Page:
Monday 17 December 2018

I love paying my taxes. You should, too.

I live in Toronto, Ontario, Canada, and I recently received the following notification from the Toronto Revenue Services.

As you can see, the property taxes on my apartment building are being reduced. As a consequence, I am eligible for a reduction in my rent. My monthly rent is currently $1,065.43. The indicated reduction of 0.58% works out to a savings of $6.18 per month, or $74.16 per year. A savings is a savings, and money's money, right?

My personal confession: I'm not happy about this. I like paying taxes. Sometimes, I would be willing to pay more.

Am I crazy?

The government makes money through taxation. We could say that taxes are the government's income. We all need income to pay for stuff, and if we need stuff but don't have the money, we have to borrow to pay for it. That produces debt. Debt isn't always bad, but we all need a plan to deal with debt and make sure we don't end up bankrupt.

Headlines this week said Ontario's deficit is estimated to be $12.3 billion. (CTV News, 2018-12-10) Note: I just said deficit, not debt. The total debt of the province for 2018-2019 is estimated at $325 billion. (Wikipedia) It was reported that the bond rating agency Moody's has downgraded the province from Aa2 to Aa3, "citing the province's $14.5-billion deficit in 2018-2019 and projections that it will continue to post deficits in the coming years". (CTV News, 2018-12-14)

My course in Macro-Economics
A requisite of my business degree was economics where I learned that people and companies can go bankrupt but a government can't. Why? Because a government has the power of taxation. Need money? Make a new tax or increase an existing tax.

While sort of being logical, there always seemed to be something odd about this to me. Never go bankrupt? Is it really never or does it just take longer?

Government debt imposes real costs on individual Canadians and their families in the form of interest payments. Governments must pay interest on their debt—it’s not a choice. And the more money governments spend on interest payments, the less money is available for the programs and services that matter to Canadians. -Fraser Institute, 2017-01-23

In 2017, the GOP passed a $1.5 trillion tax cut in the United States. Now, they realise their deficit is exploding and are considering chopping various programs like Medicaid and Social Security. Please note that this situation gives to the wealthy and takes away from the poor. It also saddles future generations with the burden of debt.

My View
I'm not rich. I don't own a mansion. I don't drive a Porsche. And I don't vacation on the French Riviera.

But I don't need $6.18. In fact, I could walk into Starbucks, go for an Espresso and a bagel, blow through six bucks in the blink of an eye, and not think twice about it. In other words, $6.18 to me is insignificant. It's meaningless. If the government had some sort of "tax donation" service to contribute to paying off debt, I would give my rent reduction immediately.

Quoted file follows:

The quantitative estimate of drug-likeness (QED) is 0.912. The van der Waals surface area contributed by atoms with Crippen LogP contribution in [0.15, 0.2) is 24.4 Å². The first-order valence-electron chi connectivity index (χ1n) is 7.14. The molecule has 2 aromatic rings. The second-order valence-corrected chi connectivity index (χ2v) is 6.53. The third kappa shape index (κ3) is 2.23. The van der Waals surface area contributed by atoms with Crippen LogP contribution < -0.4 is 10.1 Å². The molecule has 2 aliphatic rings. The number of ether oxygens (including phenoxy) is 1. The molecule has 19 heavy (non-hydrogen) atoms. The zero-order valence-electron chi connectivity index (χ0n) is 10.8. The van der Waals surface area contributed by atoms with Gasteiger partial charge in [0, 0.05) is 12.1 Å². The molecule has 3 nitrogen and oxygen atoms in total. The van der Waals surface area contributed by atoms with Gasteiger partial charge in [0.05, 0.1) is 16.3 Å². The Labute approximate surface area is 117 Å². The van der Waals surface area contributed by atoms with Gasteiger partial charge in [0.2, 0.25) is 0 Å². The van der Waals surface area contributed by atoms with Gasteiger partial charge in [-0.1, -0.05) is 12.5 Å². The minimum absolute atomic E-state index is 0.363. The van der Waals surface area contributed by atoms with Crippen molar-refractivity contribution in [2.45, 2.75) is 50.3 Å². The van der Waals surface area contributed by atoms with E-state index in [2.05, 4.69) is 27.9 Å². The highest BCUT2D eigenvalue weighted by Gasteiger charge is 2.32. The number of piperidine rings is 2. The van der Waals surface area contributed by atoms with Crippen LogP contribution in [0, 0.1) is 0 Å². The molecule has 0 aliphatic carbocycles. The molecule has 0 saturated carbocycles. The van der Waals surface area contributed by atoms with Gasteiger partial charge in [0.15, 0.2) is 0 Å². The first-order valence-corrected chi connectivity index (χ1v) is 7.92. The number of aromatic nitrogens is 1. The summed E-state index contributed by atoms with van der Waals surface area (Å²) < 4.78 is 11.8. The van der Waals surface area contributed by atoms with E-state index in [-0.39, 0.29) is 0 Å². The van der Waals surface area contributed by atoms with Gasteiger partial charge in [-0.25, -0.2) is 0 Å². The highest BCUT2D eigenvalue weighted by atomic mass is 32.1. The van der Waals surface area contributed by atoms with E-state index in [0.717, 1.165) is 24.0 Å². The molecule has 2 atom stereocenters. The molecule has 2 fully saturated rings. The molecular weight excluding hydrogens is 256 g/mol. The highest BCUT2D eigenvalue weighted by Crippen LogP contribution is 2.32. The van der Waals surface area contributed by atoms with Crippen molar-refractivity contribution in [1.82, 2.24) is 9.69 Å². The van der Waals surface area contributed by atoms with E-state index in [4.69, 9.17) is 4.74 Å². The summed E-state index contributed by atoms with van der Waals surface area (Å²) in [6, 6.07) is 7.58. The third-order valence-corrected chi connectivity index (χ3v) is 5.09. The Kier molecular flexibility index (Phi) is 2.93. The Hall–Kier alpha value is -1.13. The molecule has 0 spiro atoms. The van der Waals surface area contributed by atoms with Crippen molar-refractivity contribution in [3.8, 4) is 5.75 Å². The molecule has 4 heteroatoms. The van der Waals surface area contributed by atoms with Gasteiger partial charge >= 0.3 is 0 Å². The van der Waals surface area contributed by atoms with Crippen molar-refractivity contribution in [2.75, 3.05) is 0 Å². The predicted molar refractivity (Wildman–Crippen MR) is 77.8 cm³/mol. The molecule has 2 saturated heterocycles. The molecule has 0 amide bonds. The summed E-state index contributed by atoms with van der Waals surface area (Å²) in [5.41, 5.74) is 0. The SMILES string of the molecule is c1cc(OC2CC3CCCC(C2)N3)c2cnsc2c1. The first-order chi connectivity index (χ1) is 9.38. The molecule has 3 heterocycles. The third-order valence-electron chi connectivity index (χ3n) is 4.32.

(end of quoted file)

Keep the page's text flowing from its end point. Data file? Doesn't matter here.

Am I a nice guy or a sucker?

Maybe a bit of both.

For every dollar of my taxes that is used to service the debt is one less dollar devoted to public parks, road maintenance, electricity, water and sewage, museums, health care, etc. I enjoy my country. My country is good to me. It supports me. I want to support it. Collectively, we all benefit by paying our taxes and working together for the common good, the good of each one of us.

I'm not rich. But I'm okay. I can afford $6.18. I can actually afford more. I know that for some, $6.18 can be significant, so I say to not give me $6.18, but give it to somebody who needs it. I don't.

And of course, give it to the country. I want to continue to enjoy the public parks, health care, and a host of other pluses living in Canada. Tax me. I want to pay it forward.


CBC - Feb 23/2018
Where your tax dollar goes
The federal government spent $311 billion in the fiscal year 2016-17.

Financial Post - Oct 19/2018
Ottawa's annual spending breaches $300B for first time, pushing up Canada’s debt ratio
Federal spending continued to rise over the last fiscal year, ballooning to over $300 billion for the first time and helping push up Ottawa’s net debt-to-GDP ratio, long touted by the Liberals as evidence of their controlled spending habits.

The federal debt-to-GDP ratio now stands at 31.3%, up from the 30.4% projection in the 2018 budget

Wikipedia: Canadian public debt
The Canadian government debt, commonly called the "public debt" or the "national debt", is the amount of money owed by the Government of Canada to holders of Canadian Treasury security. In 2014, this number stood at CAD$1.4 trillion across federal and provincial governments. With the total GDP somewhere around CAD$1.8 trillion, Canada's overall debt/GDP ratio is around 77%. "Gross debt" is the national debt plus intragovernmental debt obligations or debt held by trust funds. Types of securities sold by the government include treasury bills, notes, bonds, Real Return Bonds, Canada Savings Bonds, and provincial government securities.

The annual government "deficit" is the difference between government receipts and spending.


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